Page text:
As I have said many times, the pre-sale of management rights in Queensland is a form of legalised corruption that leaves apartment owners to pay for contracts that they had no say in negotiating, and found virtually impossible to rescind, regardless of how badly they were treated,.
One saga in the Forum vividly reveals how desperately distressing that can be for the owners caught in a trap created by developers and sprung by carteakers who buy and sell contracts.
Apartment owners in Queensland are being ripped off left, right and centre, and harassed and abused if they dare to pursue a fair and equitable resolution (as this series of posts vividly illustrates).
That’s an extreme but not an isolated case. I have been hearing stories like the for the past 15 years.
Caretakers buy a contract off a developer (nice little earner) but they only pay top dollar if the clauses in the contract mean they can never be sacked, in the main, regardless of how poorly they perform or how badly they behave.
Then they get a grip on the rental roll and used that and their ability to decide which empty units are let first, to duchess owners who go along with them and bully and intimidate others who don’t. In extreme cases they will drive resident owners out of the building to increase their rental commissions.
Finally, looking for a last pay-off, they railroad owners into allowing an extension on to their ridiculously long contracts, of up to 25 years, so they can on-sell them at an inflated price.
Resident owners have to take it in the neck. Investors, many with their own sweetheart deals with the caretakers, don’t mind so much because they can write off additional costs through negative gearing. Sweet!
This is not all caretakers, by any means. Some of them are small scale Ma and Pa operations who are valued members of their communities. Some. But not all. And there is little or no protection against those who aren’t.
For very good reasons, this practice is illegal in every other Australian state. It’s a stain on Queensland, with more than a whiff of white shoe, and everybody who actively supports it or even just knowingly turns a blind eye, right up to the Premier herself, should hang their heads in shame.
By the way, someone from the Queensland branch of Strata Community Australia – the strata managers’ organisation – called me a few weeks ago to roust me for making misleading statements about their view on the pre-sale of management contracts.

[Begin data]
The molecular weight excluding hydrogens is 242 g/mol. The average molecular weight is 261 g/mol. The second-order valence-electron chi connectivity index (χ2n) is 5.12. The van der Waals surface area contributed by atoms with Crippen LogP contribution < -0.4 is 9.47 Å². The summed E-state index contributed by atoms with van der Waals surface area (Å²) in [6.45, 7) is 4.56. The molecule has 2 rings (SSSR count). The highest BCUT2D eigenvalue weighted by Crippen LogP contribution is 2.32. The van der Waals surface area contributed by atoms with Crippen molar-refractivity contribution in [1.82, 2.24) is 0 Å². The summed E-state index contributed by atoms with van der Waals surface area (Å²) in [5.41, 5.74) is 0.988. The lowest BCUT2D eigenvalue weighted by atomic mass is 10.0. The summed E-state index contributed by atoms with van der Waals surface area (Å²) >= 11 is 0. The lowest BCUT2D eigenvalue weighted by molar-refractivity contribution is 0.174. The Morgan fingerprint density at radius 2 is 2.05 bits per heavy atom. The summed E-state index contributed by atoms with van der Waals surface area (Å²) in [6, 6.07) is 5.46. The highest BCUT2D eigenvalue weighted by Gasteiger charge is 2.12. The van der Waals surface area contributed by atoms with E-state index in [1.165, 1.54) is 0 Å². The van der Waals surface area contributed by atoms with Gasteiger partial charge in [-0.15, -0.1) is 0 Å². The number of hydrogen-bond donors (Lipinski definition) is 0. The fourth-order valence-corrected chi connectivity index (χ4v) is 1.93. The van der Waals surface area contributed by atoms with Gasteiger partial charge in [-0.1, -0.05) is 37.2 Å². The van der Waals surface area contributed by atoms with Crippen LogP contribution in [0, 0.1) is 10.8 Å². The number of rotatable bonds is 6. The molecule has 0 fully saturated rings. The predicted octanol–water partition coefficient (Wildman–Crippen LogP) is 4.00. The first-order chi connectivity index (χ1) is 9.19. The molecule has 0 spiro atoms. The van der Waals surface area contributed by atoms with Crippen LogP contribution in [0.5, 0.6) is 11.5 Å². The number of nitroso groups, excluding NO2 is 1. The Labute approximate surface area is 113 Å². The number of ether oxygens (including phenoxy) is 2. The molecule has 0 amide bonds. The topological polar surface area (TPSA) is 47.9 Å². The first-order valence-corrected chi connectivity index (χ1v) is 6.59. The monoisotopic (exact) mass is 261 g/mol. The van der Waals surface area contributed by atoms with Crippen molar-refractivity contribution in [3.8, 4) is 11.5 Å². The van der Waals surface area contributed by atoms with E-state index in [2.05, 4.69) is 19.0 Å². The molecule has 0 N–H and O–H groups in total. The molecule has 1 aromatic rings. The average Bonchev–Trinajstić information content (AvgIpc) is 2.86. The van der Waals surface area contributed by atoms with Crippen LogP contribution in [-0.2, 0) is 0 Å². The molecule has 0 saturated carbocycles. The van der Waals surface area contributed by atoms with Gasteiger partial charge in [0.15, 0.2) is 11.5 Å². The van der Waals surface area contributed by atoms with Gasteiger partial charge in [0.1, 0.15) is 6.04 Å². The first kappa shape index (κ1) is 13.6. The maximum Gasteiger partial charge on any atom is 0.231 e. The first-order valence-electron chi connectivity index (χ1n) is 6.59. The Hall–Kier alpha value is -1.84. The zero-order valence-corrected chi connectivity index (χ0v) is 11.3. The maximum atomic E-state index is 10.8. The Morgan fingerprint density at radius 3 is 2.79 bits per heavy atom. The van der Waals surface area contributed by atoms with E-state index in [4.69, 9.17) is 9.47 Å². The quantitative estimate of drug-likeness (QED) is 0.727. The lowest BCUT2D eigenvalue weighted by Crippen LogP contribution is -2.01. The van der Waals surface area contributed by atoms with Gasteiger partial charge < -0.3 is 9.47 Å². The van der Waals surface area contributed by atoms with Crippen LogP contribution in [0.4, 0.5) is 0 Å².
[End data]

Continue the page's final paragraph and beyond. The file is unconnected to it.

I had written that the Queensland SCA thought pre-sold management rights were “fine and dandy”. Now, according to the person who called me, this is not true. They have not taken an official public position on this so I have no right to say what they think about it.
Well, remarkable as that may seem, I have to take their word for it. Nothing to see here … just move along.
Meanwhile, there’s plenty more food for thought on the Flat Chat Forum.
For instance, what can you do when your neighbours are enclosing their balcony, blocking the light and the view? Apparently, the work was approved years ago by both the strata scheme and the council. That’s HERE.
One reader’s bath is leaking where it meets the wall and the water is going into the flat below. She reckons she can fix it with some silicone filler but her downstairs neighbours want her to reseal the whole bathroom floor. Who’s right and who’s wrong? That’s HERE.
You’re not allowed to paint your front door a different colour, but what about your garage door? And who can give permission for you to do so? That’s HERE.
A strata scheme raises a special levy to pay for necessary work. But then another issue arises that takes priority. Can you use the money raised for one thing to pay for another? That’s HERE.
A strata manager won’t let a reader see the video or read the reports relating to an accident she had beside the scheme’s swimming pool. Can he do that and, if not, how can she make him hand them over? That’s HERE.
Even as I was writing this, new posts were popping up on the Flat Chat Forum, so by the time you read this, there’s bound to be something new.